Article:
Participants signed an informed consent and completed a small socio-demographic questionnaire. This questionnaire contained questions about age, nationality, cultural group, number and age of children, education of the mother, profession of both parents and household income. The first author moderated all interviews using a topic guide with three probe levels to structure the discussion and to secure all topics were discussed. All FGD and SSI were conducted in Dutch, but an interpreter was required for translation during one FGD and four SSI and the transcription of these interviews. All interviews lasted approximately 1 h and were voice recorded on MP3 and transcribed verbatim. Five bachelor students in dentistry, who received training in qualitative interviewing, assisted in focus group discussions, semi structured interviews, transcriptions and literature review. The students and the first author revised all transcripts. The full transcripts were entered into MAXQDA 10® (Verbi Software, Marburg, Germany, 2010), a software programme for qualitative data analysis, to enable the coding and analysing of the texts. Inductive coding was done independently by the first and last author, and discussed in regular meetings until consensus was reached. A bilingual person translated the quotes from Dutch to English.
The findings section is structured according to the core themes that emerged from the data analysis, after coding and categorising. The codes were sorted to create (sub) categories, which formed final themes and concepts. In the final part of the analysis the hypothesis was proposed as shown in the theoretical model for analysis (Fig. 4).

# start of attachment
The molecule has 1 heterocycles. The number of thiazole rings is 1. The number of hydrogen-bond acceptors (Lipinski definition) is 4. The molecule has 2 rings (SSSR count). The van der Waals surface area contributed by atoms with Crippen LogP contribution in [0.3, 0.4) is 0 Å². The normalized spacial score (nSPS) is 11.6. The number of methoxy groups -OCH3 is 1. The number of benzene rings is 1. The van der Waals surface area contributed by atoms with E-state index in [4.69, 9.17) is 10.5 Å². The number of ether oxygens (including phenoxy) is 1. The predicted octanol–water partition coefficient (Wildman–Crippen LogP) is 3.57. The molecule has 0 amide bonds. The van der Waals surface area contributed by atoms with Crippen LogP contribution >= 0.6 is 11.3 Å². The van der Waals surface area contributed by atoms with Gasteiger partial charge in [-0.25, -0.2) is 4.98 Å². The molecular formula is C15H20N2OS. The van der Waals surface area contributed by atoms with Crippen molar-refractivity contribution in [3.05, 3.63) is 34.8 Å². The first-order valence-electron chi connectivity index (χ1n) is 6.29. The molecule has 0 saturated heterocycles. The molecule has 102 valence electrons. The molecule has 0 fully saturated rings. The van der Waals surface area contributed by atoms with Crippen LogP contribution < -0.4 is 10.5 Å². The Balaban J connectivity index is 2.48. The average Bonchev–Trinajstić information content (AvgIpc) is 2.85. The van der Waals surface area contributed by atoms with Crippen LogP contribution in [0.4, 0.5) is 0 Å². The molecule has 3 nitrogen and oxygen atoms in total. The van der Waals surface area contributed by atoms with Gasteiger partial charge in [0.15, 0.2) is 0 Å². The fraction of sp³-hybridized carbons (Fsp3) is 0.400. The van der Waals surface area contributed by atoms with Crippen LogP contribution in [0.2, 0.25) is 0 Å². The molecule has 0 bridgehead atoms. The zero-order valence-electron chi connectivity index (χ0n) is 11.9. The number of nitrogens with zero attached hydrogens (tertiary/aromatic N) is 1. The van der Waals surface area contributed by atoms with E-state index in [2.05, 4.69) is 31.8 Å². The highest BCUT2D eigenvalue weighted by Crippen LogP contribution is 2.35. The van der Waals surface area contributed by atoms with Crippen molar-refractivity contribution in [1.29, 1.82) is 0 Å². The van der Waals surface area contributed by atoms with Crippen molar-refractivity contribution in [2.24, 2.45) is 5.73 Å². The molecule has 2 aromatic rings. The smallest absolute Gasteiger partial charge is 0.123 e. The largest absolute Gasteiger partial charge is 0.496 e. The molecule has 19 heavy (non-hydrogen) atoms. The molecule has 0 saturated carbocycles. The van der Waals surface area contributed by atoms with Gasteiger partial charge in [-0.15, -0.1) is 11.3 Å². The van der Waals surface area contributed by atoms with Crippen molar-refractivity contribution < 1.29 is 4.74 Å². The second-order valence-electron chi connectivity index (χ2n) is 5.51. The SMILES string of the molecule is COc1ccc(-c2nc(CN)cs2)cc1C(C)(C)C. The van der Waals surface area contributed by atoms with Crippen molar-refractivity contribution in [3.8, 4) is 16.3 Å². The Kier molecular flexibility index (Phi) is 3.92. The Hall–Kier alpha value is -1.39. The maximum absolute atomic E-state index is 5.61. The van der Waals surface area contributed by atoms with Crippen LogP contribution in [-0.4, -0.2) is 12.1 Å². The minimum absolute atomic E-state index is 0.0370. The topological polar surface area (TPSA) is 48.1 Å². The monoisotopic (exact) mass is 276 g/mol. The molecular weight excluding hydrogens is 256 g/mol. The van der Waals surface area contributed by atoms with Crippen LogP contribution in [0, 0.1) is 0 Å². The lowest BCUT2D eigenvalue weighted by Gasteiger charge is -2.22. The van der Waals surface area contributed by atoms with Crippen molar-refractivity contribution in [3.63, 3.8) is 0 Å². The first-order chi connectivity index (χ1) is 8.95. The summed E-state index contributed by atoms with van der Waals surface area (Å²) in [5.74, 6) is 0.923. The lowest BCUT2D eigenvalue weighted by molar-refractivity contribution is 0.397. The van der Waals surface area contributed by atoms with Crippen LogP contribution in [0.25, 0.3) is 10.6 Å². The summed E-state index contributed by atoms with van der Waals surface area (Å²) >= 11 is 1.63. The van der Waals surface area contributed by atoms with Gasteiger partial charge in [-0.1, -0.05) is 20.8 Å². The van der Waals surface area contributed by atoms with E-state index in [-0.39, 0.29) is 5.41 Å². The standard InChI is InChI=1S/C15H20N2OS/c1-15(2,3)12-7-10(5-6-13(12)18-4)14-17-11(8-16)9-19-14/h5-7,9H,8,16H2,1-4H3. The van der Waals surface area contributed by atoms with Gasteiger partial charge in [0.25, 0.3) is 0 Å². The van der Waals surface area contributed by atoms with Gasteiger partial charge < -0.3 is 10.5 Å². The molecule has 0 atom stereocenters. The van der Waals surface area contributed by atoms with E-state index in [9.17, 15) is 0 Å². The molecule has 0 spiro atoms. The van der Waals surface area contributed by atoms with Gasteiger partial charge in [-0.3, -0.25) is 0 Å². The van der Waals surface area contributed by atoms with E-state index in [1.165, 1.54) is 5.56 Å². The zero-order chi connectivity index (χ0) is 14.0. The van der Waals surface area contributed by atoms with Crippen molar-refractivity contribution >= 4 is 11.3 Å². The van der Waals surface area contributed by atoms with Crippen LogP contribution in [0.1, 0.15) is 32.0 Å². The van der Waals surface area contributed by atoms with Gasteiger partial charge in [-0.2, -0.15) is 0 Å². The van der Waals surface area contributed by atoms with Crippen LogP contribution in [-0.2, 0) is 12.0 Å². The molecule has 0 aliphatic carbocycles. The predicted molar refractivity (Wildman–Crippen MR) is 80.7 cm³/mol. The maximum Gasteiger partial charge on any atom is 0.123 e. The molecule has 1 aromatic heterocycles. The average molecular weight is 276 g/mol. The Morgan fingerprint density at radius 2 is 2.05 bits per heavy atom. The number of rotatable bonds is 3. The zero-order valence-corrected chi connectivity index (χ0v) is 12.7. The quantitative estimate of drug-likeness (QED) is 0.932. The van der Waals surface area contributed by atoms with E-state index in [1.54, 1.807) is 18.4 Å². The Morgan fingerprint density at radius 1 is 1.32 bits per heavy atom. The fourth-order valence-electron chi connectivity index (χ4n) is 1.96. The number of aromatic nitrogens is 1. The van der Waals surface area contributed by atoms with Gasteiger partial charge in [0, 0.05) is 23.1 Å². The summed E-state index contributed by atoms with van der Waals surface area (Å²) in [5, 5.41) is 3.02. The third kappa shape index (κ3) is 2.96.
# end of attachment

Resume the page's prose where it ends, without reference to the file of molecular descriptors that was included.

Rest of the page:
The themes can be classified into three main domains affecting oral health behaviour change; namely initial situation, opportunities and obstacles.
The domain ‘initial situation’ includes a variety of categories that determine mother’s attitude to oral health care, problems and their causes and prevention, as well as oral health values. It consists of themes rooted in the mothers’ lives: migration, social norms and values; knowledge ideas and explanation for oral health problems and behaviour as well as family situation and child rearing and peer pressure.
Oral health care is used more habitually in the Netherlands than in Morocco. Most mothers mentioned that in many regions in Morocco, dental problems were not considered to be health problems. Some mothers were not aware of existing oral health problems in Morocco, while others mentioned the lack of preventive and restorative care in their region of origin.
(M11): ‘In the Netherlands they have more information, here a child has more knowledge compared to children in Morocco. The child will come home and says ‘the teacher has taught me’ …’
While in Morocco, if there are people that understand or just give attention to the matter, it will happen. Then they will give attention to the child as well. Not in this way, some people have not learned, like they have no knowledge, and then they will just let go.
Mothers believed that their stay in the Netherlands had increased their oral health awareness and their use of oral health care.
(M11): ‘In the Netherlands more attention is given to the children than in Morocco. When you are in Morocco, no dentist will visit schools and check the teeth of children, as happens here. Besides, if you bring your child to a dentist in Morocco, it will never be for check-up. That is more difficult there than in here, because here you will go to the dentist more often…’
Furthermore, mothers mentioned the self-management of children has diminished over the years, even in Morocco:
M5: ‘It used to be different in Morocco. You got up, you got dressed, and you went to school on your own. There were no parents to assist you. Not like here. (…) In the old days, parents helped their children when they were small, but once they attend school, children are independent. My sister has small kids now, she helps them getting dressed, brings them to school, prepares their lunch. This is very different than in the old days, both in Morocco and here’.
Social norms and values